My second return to Chicago in 6 months (and 4th trip overall) was a freezing journey, warmed by fantastic friends and family, food and drink. A highlight was visiting funky, small Few Spirits distillery in Evanston with Master Distiller Paul Hletko. In my book, Few is the most exciting distillery to come out of Chicago, both in the gin and whiskey categories, and well worth a visit/tasting for spirits aficionados.
On the beer front, Goose Island headquarters are surprisingly commercial in a mall complex, but there are many rare pours on tap, unavailable outside the brewery. Popular Bar Deville might have been a bar I’d recommend with actual vintage bar and classic cocktails, but the screaming, body-to-body din on a weekend ensured I got out of there after one round. I’m sure it’s a far better experience on a weeknight.
Here are more Chicago standouts and newcomers in the bar world.
The AVIARY, West Loop
An evening at The Aviary is more experiential than about a certain drink or the setting. Having written about Aviary this past fall, the most forward-thinking and experimental “bar” in the country (there’s nothing like it overseas either), this time I’ll just share a few photos from my return visit to hint at the culinary and molecular influences (the Achatz touch) on Charles Joly’s ever-fascinating cocktail menu.
OWEN & ENGINE, Logan Square
Perhaps my favorite find this visit is Owen and Engine, a gastropub-esque restaurant/bar marked by Old World British elegance (dark woods, gold-framed paintings). Cicerone Elliot Beier (who is working on his master cicerone certification) was one the early cicerones in the world so his beer knowledge and selection (on tap, bottled and hand-pulled – “Real ales on the engine”) is impeccable.
But hes also handy with the cocktails ($9-10), serving refreshers like Sage Advice (St. George Terroir Gin, lemon, ginger sage syrup, orange flower water, and a couple variations on a classic Pimm’s Cup (a lively one with Pimms No.1 Cup, Fentimans Rose Lemonade, lemon, pink peppercorn tincture, cucumber, mint, rose water). I was drawn most to the deep spiced smokiness of The Shrubbery: Monkey Shoulder Scotch, five spice shrub, lemon, Old Fashioned Bitters; and fascinated with the bitter, bright layers of Wounded Swede: Bols Genever, Bonal Quina, Malort (which some call the “most disgusting liquor of all time“), Cherry Heering (cherry liqueur), orange bitters.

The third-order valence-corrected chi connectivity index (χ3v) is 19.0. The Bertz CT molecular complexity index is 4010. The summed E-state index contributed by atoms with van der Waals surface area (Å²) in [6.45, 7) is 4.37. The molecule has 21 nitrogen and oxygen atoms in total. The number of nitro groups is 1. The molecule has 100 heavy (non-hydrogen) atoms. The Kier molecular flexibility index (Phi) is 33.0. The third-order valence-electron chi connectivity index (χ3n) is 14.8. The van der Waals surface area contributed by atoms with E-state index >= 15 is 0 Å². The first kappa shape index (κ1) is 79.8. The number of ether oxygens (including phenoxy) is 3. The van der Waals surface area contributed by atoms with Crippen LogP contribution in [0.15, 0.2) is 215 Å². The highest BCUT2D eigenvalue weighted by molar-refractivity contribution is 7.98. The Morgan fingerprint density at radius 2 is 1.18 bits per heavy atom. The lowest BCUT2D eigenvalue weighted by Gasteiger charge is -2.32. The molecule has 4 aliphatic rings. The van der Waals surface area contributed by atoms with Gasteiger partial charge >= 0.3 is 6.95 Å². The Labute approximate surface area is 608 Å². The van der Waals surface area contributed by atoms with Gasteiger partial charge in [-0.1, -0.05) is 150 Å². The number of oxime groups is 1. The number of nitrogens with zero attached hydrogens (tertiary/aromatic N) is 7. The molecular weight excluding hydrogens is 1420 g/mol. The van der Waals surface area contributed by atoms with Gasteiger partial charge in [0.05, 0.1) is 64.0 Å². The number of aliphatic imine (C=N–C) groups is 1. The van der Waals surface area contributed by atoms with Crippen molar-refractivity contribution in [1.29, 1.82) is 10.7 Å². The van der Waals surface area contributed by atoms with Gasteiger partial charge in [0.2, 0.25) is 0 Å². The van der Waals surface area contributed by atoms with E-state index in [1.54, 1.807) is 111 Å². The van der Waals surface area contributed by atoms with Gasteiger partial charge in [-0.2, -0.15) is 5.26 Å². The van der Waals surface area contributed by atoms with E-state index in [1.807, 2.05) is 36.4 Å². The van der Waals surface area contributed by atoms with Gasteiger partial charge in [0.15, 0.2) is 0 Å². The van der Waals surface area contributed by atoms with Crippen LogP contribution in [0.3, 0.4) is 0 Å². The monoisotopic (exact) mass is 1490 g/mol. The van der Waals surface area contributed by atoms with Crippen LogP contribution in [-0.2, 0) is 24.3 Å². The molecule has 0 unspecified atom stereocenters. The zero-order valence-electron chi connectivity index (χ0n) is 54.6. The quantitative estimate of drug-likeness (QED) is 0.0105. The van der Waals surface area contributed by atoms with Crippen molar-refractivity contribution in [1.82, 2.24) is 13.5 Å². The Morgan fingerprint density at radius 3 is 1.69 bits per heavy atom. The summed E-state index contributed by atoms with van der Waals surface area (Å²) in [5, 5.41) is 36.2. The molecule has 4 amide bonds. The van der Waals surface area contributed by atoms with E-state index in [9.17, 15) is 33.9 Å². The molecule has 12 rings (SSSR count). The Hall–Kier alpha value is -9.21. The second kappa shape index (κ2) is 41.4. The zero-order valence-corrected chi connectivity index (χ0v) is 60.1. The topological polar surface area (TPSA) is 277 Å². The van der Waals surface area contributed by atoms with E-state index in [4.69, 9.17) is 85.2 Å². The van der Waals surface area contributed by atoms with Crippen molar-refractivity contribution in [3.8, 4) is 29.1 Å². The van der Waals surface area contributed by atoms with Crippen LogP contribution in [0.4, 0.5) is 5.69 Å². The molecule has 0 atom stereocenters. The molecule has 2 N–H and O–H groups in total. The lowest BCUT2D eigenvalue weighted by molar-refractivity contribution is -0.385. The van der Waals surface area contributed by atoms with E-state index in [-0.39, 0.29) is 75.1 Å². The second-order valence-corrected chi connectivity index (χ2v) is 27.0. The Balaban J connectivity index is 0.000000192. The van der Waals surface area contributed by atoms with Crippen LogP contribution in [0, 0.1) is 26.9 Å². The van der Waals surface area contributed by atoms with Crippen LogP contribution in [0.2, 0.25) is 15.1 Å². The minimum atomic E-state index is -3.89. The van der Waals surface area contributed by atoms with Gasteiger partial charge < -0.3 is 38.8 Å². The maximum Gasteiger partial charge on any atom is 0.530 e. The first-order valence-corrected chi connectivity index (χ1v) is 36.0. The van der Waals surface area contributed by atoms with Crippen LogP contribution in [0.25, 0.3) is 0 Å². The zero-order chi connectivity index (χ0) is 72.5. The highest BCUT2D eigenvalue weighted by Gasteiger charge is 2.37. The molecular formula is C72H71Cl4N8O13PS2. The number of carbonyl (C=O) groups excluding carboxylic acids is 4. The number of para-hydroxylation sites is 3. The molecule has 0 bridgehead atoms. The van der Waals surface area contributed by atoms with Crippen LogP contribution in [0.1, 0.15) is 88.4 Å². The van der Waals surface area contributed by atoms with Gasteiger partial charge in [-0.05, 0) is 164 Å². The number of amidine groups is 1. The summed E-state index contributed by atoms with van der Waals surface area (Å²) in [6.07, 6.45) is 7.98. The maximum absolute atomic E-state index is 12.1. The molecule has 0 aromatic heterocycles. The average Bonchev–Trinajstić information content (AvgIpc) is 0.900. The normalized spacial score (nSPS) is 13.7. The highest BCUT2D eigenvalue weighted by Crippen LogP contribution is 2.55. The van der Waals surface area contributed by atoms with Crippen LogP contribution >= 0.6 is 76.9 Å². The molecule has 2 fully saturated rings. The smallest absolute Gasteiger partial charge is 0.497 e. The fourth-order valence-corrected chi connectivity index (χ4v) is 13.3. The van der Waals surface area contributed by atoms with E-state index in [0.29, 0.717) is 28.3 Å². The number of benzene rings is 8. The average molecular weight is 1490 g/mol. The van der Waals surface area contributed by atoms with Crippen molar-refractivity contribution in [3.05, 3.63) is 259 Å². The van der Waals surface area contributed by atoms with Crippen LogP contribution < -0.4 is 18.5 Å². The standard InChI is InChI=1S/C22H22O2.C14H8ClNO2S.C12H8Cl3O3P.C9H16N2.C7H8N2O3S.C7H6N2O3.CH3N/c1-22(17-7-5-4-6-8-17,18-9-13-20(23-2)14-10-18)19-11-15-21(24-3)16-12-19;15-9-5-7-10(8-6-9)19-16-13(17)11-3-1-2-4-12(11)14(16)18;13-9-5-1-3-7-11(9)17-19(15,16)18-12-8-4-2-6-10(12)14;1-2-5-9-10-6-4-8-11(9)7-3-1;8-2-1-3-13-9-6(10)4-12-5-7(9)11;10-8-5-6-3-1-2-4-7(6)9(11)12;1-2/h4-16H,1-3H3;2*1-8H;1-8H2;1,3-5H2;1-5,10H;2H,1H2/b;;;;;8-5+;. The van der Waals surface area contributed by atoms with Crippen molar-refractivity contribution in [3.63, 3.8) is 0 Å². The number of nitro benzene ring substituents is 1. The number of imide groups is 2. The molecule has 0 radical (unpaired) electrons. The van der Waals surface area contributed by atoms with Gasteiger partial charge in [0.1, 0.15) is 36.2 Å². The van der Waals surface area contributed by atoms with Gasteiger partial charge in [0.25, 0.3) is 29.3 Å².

While Id return for a full meal, bar food is above-average, whether crispy mole pork rinds ($5) or Virginia peanuts ($3) tossed in Sriracha, Worcestershire and brown sugar. Fondness for the UK treat, Welsh rarebit means whenever I see it on a menu, I order it. Plus its divine with beer. O&Es Welsh rarebit is rich blend of aged cheddar, Worcestershire, horseradish, and Young’s Chocolate Stout. There’s a soft pretzel glazed in mustard and Young’s Chocolate Stout ($6) to dip. Id be hard pressed not to order this fantastic bar dish every visit. Desserts intrigue with savory notes, like parsnip pot de creme ($8), accented by blood orange sorbet, pistachio financier and parsnip chips.
THE SAVOY, Wicker Park
The newer Savoy is an ode to all things seafood and absinthe. Id happily return to the back bar for coconut red curry mussels ($12) with ginger, lemongrass and kaffir lime or fresh Hamachi crudo ($12) with grilled pineapple in red onion marmalade and sesame chili oil.
Its a noteworthy bar because of creative cocktails and generous, Euro-centric wine, absinthe, spirits, bottled beer, and French cider lists. Cocktails ($12) are categorized under “Savoy Classics”, like the less common Corpse Reviver # 1 (# 2 is most often seen) mixing Pierre Ferrand 1840 Cognac, Carpano Antica sweet vermouth, Tennyson Absinthe and Leopold’s apple cordial. A section of “Modern Cocktails” intrigues, particularly a tart, herbaceous, umami-laden In Yusho We Trust, a vibrant blend of Bols Genever, Fernet Branca, Greek liqueur Skinos Mastiha, bitter lemon, and a savory crushed nori (seafood) rim. I particularly enjoyed a refreshing Clandestine La Bleue: Clandestine Absinthe, Appel’s lemon cordial, coconut, egg white, ideally contrasted with lemon flake sea salt.
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Listening to live gypsy jazz while congregating around a massive, rectangular bar makes for a romantic date night in the historic Wicker Park building housing Trencherman. I didnt try their food and not all cocktails ($11) enthralled, but I appreciate friendly bar staff and their classic sensibility and simplicity (like the two-ingredient Japanese cocktail of Cognac and orgeat – almond syrup).
Tona Palomino heads up the bar, known in its 10 month existence for their pine needle-infused Dickel whisky, mixed in a Pioneer cocktail with Campari and citrus. They go the carbonated route with cocktails like Mull It Over (spiced Dolin Blanc vermouth, apple cider, red wine), which came off a bit muddled in flavor. A straightfoward Italian Buck fares better (refreshing, bitter, balanced) with Cynar, lime and ginger beer.